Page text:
Viewing on mobiles is simple: drag your finger across the screen or or turn the phone sideways to navigate. On a computer, just drag the mouse and you can see all around.
The only problem is the resolution, as most 360 players compress the file video when you upload. If you have a higher starting resolution, it’ll look better when uploaded. For YouTube, ‘max out the resolution to 4K if it allows. On Facebook make sure to select the HD option.’. So, the viewing quality isn’t the best.
Other problems are in the stitching. If you’re not using something like the Ricoh Theta Camera, which takes the 360 shot all on one camera, then the stitching where one lense meets another may crop out people and objects.You could have Kolor do it for you but it could cost $650.
360 video is a very new launch on both these platforms and, again, it’s yet another example of how video is allowing people to interact with one another in this virtual reality. It’s safe to say we’ve only seen the beginning and who knows – it may even go live.
How do Businesses Use Video?
Coca-Cola is a big business that uses video to sell its brand:
Coca-Cola have used video through Instagram, and they’ve employed key characteristics to make their video pop on this platform. Firstly, they hashtag: #ShareaCoke! This helps build the brand and reputation. You can even hashtag causes that the company supports, or special holidays like Coca-Cola did for #FathersDay. By doing this, they connect their video to other videos and pictures that already exist under the same tag.
Using Instagram video is really good for businesses as it has over 500 million followers, and so is a perfect place to create video to deliver to your audience. It’s also connected to Facebook, so your video can again be seen by friends and family if you link the two through your app settings.
How do People Use It?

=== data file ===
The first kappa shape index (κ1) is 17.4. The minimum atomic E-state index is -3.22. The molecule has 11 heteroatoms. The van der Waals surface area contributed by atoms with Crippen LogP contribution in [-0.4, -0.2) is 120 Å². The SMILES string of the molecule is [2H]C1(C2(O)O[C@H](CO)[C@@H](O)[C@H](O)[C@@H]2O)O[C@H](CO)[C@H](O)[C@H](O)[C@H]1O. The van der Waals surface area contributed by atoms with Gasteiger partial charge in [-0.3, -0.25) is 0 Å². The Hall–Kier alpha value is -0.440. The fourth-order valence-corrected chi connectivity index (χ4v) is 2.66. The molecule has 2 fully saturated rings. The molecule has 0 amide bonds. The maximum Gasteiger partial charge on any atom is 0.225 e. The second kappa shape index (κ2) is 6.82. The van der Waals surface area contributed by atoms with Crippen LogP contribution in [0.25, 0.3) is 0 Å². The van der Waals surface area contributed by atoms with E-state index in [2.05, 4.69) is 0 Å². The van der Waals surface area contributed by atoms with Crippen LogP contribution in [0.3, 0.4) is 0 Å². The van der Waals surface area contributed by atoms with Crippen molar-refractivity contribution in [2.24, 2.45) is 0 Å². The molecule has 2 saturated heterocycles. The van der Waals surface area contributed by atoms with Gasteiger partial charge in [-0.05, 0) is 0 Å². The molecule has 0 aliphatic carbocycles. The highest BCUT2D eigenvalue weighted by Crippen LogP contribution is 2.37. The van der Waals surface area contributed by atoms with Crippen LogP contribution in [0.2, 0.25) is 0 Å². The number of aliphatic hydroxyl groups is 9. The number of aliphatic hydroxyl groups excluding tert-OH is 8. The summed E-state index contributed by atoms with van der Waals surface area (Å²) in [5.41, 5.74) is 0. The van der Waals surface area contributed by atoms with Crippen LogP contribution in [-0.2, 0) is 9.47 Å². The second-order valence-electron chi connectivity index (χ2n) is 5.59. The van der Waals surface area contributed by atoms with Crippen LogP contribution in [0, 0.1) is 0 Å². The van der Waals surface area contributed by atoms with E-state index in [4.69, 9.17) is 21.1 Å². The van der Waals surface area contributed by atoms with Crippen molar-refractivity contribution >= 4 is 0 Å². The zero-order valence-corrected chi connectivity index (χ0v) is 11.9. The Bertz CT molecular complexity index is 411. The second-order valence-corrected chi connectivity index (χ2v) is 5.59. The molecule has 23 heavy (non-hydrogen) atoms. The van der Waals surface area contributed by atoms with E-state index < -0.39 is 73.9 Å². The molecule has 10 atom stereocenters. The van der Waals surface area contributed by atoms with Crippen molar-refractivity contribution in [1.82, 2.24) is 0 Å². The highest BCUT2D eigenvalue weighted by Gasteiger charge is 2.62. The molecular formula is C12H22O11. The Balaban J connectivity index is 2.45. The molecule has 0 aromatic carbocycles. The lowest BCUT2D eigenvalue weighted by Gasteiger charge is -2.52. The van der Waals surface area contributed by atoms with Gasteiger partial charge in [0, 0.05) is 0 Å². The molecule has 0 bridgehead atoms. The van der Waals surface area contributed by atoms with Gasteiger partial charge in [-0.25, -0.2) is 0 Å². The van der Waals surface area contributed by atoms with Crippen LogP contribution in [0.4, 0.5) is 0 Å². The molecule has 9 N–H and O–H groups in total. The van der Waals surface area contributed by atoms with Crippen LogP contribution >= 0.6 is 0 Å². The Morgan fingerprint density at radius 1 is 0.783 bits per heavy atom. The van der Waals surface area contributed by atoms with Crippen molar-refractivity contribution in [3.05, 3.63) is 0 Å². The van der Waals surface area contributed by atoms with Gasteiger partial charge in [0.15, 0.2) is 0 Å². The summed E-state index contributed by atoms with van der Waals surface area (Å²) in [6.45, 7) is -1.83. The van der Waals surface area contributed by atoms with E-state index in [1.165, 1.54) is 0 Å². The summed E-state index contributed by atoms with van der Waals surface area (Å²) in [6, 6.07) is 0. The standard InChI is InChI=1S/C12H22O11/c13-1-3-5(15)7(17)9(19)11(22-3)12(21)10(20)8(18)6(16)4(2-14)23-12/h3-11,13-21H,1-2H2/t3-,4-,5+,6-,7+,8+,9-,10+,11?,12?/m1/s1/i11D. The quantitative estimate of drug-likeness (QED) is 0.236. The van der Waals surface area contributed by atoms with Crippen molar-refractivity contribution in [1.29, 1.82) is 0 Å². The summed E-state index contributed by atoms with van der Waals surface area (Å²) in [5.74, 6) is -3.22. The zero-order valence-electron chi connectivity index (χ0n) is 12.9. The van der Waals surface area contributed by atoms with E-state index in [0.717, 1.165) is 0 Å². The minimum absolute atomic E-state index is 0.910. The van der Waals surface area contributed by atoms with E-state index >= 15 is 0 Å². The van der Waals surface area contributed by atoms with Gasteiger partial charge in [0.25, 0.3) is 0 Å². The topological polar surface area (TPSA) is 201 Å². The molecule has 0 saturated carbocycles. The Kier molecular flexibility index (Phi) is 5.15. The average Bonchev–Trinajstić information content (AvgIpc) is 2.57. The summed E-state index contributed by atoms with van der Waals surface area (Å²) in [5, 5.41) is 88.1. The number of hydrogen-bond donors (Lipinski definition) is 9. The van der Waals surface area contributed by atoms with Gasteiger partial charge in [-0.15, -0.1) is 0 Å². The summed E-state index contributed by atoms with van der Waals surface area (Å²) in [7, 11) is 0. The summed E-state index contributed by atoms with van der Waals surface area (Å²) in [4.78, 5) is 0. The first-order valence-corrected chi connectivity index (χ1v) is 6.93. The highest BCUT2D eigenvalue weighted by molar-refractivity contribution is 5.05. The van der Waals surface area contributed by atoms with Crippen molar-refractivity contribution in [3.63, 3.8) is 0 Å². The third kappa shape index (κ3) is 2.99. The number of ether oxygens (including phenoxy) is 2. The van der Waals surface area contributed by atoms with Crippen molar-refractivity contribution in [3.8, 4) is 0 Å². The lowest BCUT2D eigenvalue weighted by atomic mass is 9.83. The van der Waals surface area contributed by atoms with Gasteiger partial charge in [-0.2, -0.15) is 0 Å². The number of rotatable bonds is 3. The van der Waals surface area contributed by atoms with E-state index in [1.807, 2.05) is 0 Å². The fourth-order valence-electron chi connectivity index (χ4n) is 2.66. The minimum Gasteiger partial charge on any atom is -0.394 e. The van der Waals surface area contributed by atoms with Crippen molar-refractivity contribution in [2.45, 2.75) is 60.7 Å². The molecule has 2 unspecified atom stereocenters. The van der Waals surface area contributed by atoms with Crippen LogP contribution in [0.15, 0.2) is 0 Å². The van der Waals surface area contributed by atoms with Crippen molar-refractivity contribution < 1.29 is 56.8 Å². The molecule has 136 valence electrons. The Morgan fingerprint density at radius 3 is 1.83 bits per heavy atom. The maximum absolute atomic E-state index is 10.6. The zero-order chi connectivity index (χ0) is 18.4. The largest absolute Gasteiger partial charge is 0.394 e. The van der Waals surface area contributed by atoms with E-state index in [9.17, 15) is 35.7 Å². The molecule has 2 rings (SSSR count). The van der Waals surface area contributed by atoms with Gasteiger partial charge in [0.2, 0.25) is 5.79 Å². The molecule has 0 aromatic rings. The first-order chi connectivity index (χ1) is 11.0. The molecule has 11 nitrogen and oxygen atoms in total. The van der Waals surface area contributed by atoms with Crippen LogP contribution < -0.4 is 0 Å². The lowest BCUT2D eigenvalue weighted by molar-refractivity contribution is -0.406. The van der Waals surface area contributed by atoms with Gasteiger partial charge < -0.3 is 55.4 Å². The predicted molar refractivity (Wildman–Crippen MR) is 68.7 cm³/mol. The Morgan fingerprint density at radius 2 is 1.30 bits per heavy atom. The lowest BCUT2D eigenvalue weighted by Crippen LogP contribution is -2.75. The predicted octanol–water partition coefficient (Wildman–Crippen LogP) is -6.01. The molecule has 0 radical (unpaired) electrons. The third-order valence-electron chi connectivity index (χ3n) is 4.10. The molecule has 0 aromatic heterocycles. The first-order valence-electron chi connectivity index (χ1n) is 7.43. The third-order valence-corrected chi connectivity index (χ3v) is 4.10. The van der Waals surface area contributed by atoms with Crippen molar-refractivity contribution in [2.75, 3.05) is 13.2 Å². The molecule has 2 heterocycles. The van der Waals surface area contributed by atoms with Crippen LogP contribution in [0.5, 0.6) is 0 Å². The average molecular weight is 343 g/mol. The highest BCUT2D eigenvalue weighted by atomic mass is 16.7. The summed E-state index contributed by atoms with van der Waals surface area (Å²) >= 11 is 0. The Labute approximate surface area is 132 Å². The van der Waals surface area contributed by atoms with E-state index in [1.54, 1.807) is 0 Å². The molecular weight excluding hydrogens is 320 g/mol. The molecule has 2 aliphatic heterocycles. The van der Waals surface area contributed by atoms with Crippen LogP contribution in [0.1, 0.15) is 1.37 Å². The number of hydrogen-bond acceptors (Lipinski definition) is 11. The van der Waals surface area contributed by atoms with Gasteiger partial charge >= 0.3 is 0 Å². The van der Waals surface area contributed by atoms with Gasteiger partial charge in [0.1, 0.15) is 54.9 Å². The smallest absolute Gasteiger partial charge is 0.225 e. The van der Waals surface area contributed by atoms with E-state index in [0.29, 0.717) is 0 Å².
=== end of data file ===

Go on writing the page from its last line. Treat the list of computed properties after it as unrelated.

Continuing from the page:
Normal people like you and I don’t need to advertise, which is why we use platforms like Snapchat. It’s far more informal, so we can have a mess about with videos and pictures that disappear. Businesses can use it and it’s great as they can connect to people on a one-to-one basis with fun little videos, making them appear down to earth. Clearly Snapchat is more for mass use: I don’t think businesses really need to use the dog filter…but it’s fun!
What’s in it for Businesses?
Using video in these formats allows businesses to express a narrative of their philosophy and aspirations as a brand. The customer is allowed ‘backstage’ in the company, so they feel connected to it.
Nowadays, the average person is on Facebook, so he or she can see live videos. Or, they’re on Twitter and so receive links from Periscope. So, being on these video platforms is the best way to show off your brand personality and really connect with each and every person through video, rather than being disconnected.
If you’re thinking about expanding your brand, then video is an incredibly targeted, creative and resourceful way of doing it. Script, film, edit and post it. Become connected to your audience in a way that you’ve never done before.
Written by Ellena Edwards
Seed Creativity Copy Writer